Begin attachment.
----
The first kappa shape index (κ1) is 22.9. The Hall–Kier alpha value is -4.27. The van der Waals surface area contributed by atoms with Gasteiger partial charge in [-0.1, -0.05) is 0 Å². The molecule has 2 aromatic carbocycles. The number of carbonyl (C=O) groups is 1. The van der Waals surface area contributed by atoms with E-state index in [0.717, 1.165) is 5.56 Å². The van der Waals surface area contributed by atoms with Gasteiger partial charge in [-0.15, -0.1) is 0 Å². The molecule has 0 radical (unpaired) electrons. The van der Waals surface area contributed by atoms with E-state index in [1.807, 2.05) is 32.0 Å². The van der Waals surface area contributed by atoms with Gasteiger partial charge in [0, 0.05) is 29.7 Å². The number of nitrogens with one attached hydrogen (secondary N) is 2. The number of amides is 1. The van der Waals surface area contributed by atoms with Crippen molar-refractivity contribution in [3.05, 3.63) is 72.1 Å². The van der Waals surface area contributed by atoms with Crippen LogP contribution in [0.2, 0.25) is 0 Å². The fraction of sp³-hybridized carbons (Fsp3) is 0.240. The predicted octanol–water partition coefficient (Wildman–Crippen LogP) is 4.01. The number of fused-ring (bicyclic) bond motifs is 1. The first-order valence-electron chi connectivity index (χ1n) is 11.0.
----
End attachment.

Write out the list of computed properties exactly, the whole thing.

The first kappa shape index (κ1) is 22.9. The Hall–Kier alpha value is -4.27. The van der Waals surface area contributed by atoms with Gasteiger partial charge in [-0.1, -0.05) is 0 Å². The molecule has 2 aromatic carbocycles. The number of carbonyl (C=O) groups is 1. The van der Waals surface area contributed by atoms with E-state index in [0.717, 1.165) is 5.56 Å². The van der Waals surface area contributed by atoms with Gasteiger partial charge in [-0.15, -0.1) is 0 Å². The molecule has 0 radical (unpaired) electrons. The van der Waals surface area contributed by atoms with E-state index in [1.807, 2.05) is 32.0 Å². The van der Waals surface area contributed by atoms with Gasteiger partial charge in [0, 0.05) is 29.7 Å². The number of nitrogens with one attached hydrogen (secondary N) is 2. The number of amides is 1. The van der Waals surface area contributed by atoms with Crippen molar-refractivity contribution in [3.05, 3.63) is 72.1 Å². The van der Waals surface area contributed by atoms with Crippen LogP contribution in [0.2, 0.25) is 0 Å². The fraction of sp³-hybridized carbons (Fsp3) is 0.240. The predicted octanol–water partition coefficient (Wildman–Crippen LogP) is 4.01. The number of fused-ring (bicyclic) bond motifs is 1. The first-order valence-electron chi connectivity index (χ1n) is 11.0.